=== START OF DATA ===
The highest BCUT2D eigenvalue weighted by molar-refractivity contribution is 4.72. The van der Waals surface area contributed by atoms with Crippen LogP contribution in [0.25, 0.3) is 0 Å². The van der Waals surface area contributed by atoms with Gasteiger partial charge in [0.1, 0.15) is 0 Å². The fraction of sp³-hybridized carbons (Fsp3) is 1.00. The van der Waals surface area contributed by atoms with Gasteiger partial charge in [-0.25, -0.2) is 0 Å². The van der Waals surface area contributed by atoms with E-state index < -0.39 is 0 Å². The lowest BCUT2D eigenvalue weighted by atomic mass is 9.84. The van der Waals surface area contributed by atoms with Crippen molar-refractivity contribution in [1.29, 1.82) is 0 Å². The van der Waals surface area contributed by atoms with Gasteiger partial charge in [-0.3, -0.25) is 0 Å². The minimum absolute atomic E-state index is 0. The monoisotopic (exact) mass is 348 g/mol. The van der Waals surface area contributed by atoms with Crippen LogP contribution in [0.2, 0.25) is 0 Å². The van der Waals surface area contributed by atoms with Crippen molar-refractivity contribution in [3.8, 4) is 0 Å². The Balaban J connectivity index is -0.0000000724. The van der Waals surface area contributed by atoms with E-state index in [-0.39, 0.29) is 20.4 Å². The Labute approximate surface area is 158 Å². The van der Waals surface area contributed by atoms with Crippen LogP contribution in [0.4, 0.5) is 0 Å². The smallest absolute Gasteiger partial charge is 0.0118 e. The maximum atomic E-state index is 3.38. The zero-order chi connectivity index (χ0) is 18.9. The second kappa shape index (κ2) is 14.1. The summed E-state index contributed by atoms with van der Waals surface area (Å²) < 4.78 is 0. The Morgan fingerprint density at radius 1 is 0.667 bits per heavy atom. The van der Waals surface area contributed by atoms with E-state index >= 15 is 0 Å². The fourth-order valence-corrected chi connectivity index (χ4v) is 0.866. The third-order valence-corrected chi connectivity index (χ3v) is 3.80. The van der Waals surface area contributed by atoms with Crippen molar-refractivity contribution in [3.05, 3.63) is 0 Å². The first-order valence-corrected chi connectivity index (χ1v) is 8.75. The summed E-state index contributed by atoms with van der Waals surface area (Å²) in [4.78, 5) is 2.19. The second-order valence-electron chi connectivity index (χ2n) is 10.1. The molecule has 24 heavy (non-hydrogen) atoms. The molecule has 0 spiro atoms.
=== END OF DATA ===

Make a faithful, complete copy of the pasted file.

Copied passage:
The highest BCUT2D eigenvalue weighted by molar-refractivity contribution is 4.72. The van der Waals surface area contributed by atoms with Crippen LogP contribution in [0.25, 0.3) is 0 Å². The van der Waals surface area contributed by atoms with Gasteiger partial charge in [0.1, 0.15) is 0 Å². The fraction of sp³-hybridized carbons (Fsp3) is 1.00. The van der Waals surface area contributed by atoms with Gasteiger partial charge in [-0.25, -0.2) is 0 Å². The van der Waals surface area contributed by atoms with E-state index < -0.39 is 0 Å². The lowest BCUT2D eigenvalue weighted by atomic mass is 9.84. The van der Waals surface area contributed by atoms with Crippen molar-refractivity contribution in [1.29, 1.82) is 0 Å². The van der Waals surface area contributed by atoms with Gasteiger partial charge in [-0.3, -0.25) is 0 Å². The minimum absolute atomic E-state index is 0. The monoisotopic (exact) mass is 348 g/mol. The van der Waals surface area contributed by atoms with Crippen LogP contribution in [0.2, 0.25) is 0 Å². The van der Waals surface area contributed by atoms with Crippen molar-refractivity contribution in [3.8, 4) is 0 Å². The Balaban J connectivity index is -0.0000000724. The van der Waals surface area contributed by atoms with E-state index in [-0.39, 0.29) is 20.4 Å². The Labute approximate surface area is 158 Å². The van der Waals surface area contributed by atoms with Crippen LogP contribution in [0.4, 0.5) is 0 Å². The smallest absolute Gasteiger partial charge is 0.0118 e. The maximum atomic E-state index is 3.38. The zero-order chi connectivity index (χ0) is 18.9. The second kappa shape index (κ2) is 14.1. The summed E-state index contributed by atoms with van der Waals surface area (Å²) < 4.78 is 0. The Morgan fingerprint density at radius 1 is 0.667 bits per heavy atom. The van der Waals surface area contributed by atoms with E-state index >= 15 is 0 Å². The fourth-order valence-corrected chi connectivity index (χ4v) is 0.866. The third-order valence-corrected chi connectivity index (χ3v) is 3.80. The van der Waals surface area contributed by atoms with Crippen molar-refractivity contribution in [3.05, 3.63) is 0 Å². The first-order valence-corrected chi connectivity index (χ1v) is 8.75. The summed E-state index contributed by atoms with van der Waals surface area (Å²) in [4.78, 5) is 2.19. The second-order valence-electron chi connectivity index (χ2n) is 10.1. The molecule has 24 heavy (non-hydrogen) atoms. The molecule has 0 spiro atoms.